(late! * * * Our report has already receive<l widespread circulation."

14.11.1.26 During April 1948, EMCC requested an opinion from its patent
attorneys. Busser and Harding, about the steps which it might take to call in
copies of the Report on the UNIVAC which the Bureau of Standards had already
published.

14.11.1.27 With regard to the testimony of McPherson (a disinterested non-
party witness) and Mauchly relating to Mauchly's statement to McPherson that
the Report on the UNIVAC was studied at the Harvard University Library, the
Court finds McPherson credible.



5856

14.11.1.28 SR and ISD admit that the Report on the UNIVAC was made avail-
able to Prudential ; on October 12, 1948, EMCC was informed by Cannon of the
Bureau of Standards that the Report on the UNIVAC shall be "available to all
governmental agencies requesting it, unless you [EMCC] can furnish us with
a sound reason for refusing the request" ; EMCC replied that it had no such
objection ; on July 8, 1949, attorney Eltgroth informed Mauchly that the Report
"will be available on a reciprocal basis to parties having a legitimate interest
therein."

14.11.1.29 Many patent applications describing the UNIVAC computer were
filed by RR. These applications are anticipated by the Report on the UNIVAC
which provided a detailed description of the same UNIVAC computer. These
applications include EM-14 (filed April 13, 1950). and EM-30 through 44 and 48
(all filed March 31, 1952, except EM-43, filed March 28, 1952).

14.11.1.30 RR's patent attorney, Eltgroth, admitted that the computer de-
scribed in the BM-22 application is disclosed in the Report on the UNIVAC.
stating that "the computer described in that application [EM-22] is operable
and embodies all the essential material of the study report": Eltgroth earlier
indicated that "applications have been filed or are now being filed for a con-
sidera))le portion of the inventive material disclosed in these reports '■' * * " ;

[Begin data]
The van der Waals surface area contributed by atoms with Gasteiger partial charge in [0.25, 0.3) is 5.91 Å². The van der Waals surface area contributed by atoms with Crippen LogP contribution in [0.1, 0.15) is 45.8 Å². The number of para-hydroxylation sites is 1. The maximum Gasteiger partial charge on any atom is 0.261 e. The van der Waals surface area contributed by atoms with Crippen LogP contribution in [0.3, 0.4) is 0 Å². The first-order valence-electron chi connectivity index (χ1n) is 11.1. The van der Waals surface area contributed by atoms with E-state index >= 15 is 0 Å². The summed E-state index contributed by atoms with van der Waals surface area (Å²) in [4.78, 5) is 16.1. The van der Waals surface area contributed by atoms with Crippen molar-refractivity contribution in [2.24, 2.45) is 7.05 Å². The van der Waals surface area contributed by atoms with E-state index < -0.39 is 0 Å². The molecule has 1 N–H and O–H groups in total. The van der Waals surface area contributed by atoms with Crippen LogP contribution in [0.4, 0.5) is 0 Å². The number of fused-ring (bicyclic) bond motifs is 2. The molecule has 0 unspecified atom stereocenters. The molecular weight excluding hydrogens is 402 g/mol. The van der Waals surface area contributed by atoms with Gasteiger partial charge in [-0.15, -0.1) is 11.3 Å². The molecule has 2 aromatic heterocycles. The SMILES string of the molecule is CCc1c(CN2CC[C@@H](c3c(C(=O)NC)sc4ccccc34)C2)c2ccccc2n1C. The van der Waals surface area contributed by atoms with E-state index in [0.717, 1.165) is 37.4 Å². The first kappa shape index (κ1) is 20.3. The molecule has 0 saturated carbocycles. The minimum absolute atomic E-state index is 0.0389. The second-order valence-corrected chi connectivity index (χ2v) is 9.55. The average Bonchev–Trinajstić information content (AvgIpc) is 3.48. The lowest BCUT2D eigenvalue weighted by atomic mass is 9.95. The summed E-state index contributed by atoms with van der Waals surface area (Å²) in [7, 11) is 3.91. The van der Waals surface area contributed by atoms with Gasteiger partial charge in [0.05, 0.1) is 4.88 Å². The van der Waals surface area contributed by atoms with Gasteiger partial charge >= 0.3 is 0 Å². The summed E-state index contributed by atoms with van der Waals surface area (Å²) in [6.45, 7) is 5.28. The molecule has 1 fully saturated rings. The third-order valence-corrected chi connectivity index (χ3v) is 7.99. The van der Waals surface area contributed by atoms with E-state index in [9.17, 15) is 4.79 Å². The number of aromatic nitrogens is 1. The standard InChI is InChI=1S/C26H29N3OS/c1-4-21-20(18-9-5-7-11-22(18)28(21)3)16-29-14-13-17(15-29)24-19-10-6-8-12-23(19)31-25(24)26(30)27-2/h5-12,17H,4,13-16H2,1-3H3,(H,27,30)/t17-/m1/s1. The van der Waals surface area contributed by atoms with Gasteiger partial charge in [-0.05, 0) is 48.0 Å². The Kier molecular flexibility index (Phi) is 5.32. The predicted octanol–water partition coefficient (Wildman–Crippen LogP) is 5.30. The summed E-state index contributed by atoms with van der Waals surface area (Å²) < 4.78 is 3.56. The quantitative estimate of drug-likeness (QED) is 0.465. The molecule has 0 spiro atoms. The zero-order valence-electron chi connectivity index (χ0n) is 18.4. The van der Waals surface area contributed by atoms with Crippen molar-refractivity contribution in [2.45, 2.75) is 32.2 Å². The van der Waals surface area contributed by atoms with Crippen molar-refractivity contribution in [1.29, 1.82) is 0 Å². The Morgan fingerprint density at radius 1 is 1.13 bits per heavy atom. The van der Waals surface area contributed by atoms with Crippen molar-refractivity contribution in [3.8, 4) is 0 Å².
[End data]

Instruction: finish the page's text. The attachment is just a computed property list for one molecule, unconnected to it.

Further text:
while Eltgroth went on to conclude that the reports had not been published,
the Court finds that this was not correct.

14.11.1.31 SR admits that the EM-20 application purported to cover the en-
coding and decoding function tables used with the BINAC system shipped to
Northrop during 1949; in order to prove prior inventorship. Eckert filed an
affidavit claiming such an invention prior to May 6, 1948. and supported the affi-
davit with drawing D69-1077 entitled "Tank Selector Circuit of Memory
Switch": this drawing was a part of the Report on the UNIVAC: the subject
matter of EM-20 is disclosed in, and therefore anticipated by, the Report on
the UNIVAC but such Report was not brought to the attention of the EM-20
examiner by defendants or their predecessors.

14.11.1.32 SR has admitted that the subject matter claimed in the EM-39
through 44 and 48 applications was embodied in the Census UNIVAC system
turned over to the U.S. Census Bureau during March. 1951: the Report on the
UNIVAC described the Census UNIVAC system in comprehensive detail ; there
were some changes made to the Census UNIVAC system after the Report was
made : however, these changes do not materially affect the Report's disclosure
of the subject matter of EM-39^4 and 48 : in view of the foregoing, the Court
finds that the Report on the UNIVAC anticipates the EM-39 application and the
EM-40-44 and 48 patents.

14.11.2 Pumic Use and On Sale

14.11.2.1 Eckert. Mauchly. and EMCC placed an electrostatic information
storage .system claimed in the EM-8 application and patent in puldic use and
on sale in the United States more than one year prior to the application filing
date.

14.11.2.1.1 During January, 1948. EMCC demonstrated to personnel of the
U.S. Bureau of Standards and the U.S. Bureau of Census a model of an electro-
static information storage system which Eckert and Herman Lukoff had built.

14.11.2.1.2 During January, 1948. the electrostatic information storage system
was demonstrated to Standards and Census personnel, including Messrs. Cannon
and Alexander, to induce them to enter into a contract with EMCC for the
purchase of a UNIVAC computer.

14.11.2.1.3 During the demonstration, the storage system was operated, and
Cannon and Alexander observed the memory effects achieved by the storage